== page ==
Feb 03


Posted by: George Grundy

I can’t stop drinking. No. Really.

It’s not that I don’t want to cut back, but I have to accept that alcohol is deeply ingrained in my lifestyle, and when I have a drink, it makes me want to have another one.

Don’t worry though, I’m not alone. In fact, Australia leads the world in the number of adults who drink at levels that risk long-term damage to their health – nearly 4 million of us are drinking too much white wine in the sun. And before you get on your high-horse in England, you’re right behind us, with more than 10-million of you seeking too much poisonous solace from the weather down at the boozer.

Of course, men are much more victims, or protagonists, than women, despite women being advised to drink less than men anyway.

It’s a quite amazing set of statistics. Tobacco costs our countries much more in health costs and human misery, but it’s numbers are sharply on the wane, as one generation ages and Western youth heeds clear healthcare messages about the dangers of the deadly darts. But with alcohol it’s a free-for-all – roadside advertising, TV advertising, loose licensing laws and an unbridled image of acceptance and sophistication leads us to a society where we are told one simple message – alcohol equals happiness.

As I’ve begun to note alcohol’s prevalence in my life, I’ve noticed just how unavoidable it is. Watching the cricket last week every second advert was for beer – this during an event when the first ball from over East was at 730am local time. Why are they advertising beer to me before 8am? The tea break on Channel 9 is now called – I kid you not – ’the BWS tea break’. Running a sign business, I notice roadside signs like two dogs seeing each other out of car windows – every third advert is for beer, wine or spirits. Last week I drove from the Mount Hospital to Wellington Street – a journey of 20 minutes. Whilst keeping my eyes on the road, I saw 17 adverts and signs for alcohol. That’s one every 70 seconds.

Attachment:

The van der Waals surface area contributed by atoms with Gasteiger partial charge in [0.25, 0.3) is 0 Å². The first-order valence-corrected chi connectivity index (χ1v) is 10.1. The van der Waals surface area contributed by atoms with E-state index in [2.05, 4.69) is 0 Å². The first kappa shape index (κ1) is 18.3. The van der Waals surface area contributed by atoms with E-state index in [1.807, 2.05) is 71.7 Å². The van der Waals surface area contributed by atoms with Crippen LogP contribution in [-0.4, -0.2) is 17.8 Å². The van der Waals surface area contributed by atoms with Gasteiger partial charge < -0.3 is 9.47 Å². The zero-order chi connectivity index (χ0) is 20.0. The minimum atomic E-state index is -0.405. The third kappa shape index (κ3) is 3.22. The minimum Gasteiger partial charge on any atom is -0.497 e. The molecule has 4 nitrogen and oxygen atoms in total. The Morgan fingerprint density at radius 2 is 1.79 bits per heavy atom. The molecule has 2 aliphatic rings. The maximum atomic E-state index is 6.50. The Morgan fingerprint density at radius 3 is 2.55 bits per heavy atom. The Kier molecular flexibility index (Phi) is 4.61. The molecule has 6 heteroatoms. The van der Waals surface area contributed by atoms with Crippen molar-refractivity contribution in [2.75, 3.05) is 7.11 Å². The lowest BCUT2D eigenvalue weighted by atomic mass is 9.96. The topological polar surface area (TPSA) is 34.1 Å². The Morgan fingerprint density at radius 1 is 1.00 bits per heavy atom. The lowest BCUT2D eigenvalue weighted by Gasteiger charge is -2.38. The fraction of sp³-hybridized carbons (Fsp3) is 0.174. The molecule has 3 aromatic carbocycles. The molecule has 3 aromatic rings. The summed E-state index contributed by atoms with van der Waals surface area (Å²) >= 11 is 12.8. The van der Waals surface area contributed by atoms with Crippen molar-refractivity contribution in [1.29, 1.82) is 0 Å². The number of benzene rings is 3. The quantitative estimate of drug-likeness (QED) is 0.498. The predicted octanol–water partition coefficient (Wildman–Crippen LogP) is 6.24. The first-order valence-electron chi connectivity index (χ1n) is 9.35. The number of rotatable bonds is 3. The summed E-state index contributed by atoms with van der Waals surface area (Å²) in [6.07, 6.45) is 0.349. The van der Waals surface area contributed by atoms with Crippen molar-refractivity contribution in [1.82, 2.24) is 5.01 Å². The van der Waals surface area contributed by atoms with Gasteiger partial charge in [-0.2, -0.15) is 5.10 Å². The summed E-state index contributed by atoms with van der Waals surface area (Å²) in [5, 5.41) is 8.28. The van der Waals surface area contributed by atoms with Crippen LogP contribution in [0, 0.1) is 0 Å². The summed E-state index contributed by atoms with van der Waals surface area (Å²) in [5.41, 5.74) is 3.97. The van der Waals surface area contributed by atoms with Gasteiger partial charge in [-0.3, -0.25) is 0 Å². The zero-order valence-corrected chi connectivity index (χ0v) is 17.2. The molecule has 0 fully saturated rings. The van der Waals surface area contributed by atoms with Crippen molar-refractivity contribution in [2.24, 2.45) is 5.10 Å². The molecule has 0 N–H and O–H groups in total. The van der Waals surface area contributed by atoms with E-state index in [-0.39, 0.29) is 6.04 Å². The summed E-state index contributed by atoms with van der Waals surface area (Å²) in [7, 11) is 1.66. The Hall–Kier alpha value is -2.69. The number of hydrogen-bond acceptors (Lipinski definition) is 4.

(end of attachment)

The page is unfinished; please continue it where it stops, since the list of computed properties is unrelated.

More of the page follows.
Look at a holiday brochure – every photo features a happy couple celebrating the moment with a glass of something. Over and over and over again we’re sold the message, alcohol – happiness.

But the numbers don’t lie. We’re not drinking responsibly, and happiness doesn’t always seem to be the result. In fact, what we’re allowing alcohol to do to our society seems downright irresponsible. When trouble arrives, alcohol always seems close at hand. Statistics vary according to interpretation, but something like 80% of road deaths in our state involve alcohol. 75% of domestic violence calls. 70% of street assaults. 70% of murders. 70% of accident and emergency admittances on the weekend. 15 people die each day in Australia – 430 are admitted to hospital, due to alcohol. Every day.

Beaten, bloodied women and men, injured people, dead people. Lives destroyed. The numbers are, I submit, nothing short of unbelievable. Walk through Northbridge at 1am on a Friday night and see the other side of our sophisticated, attractive habit.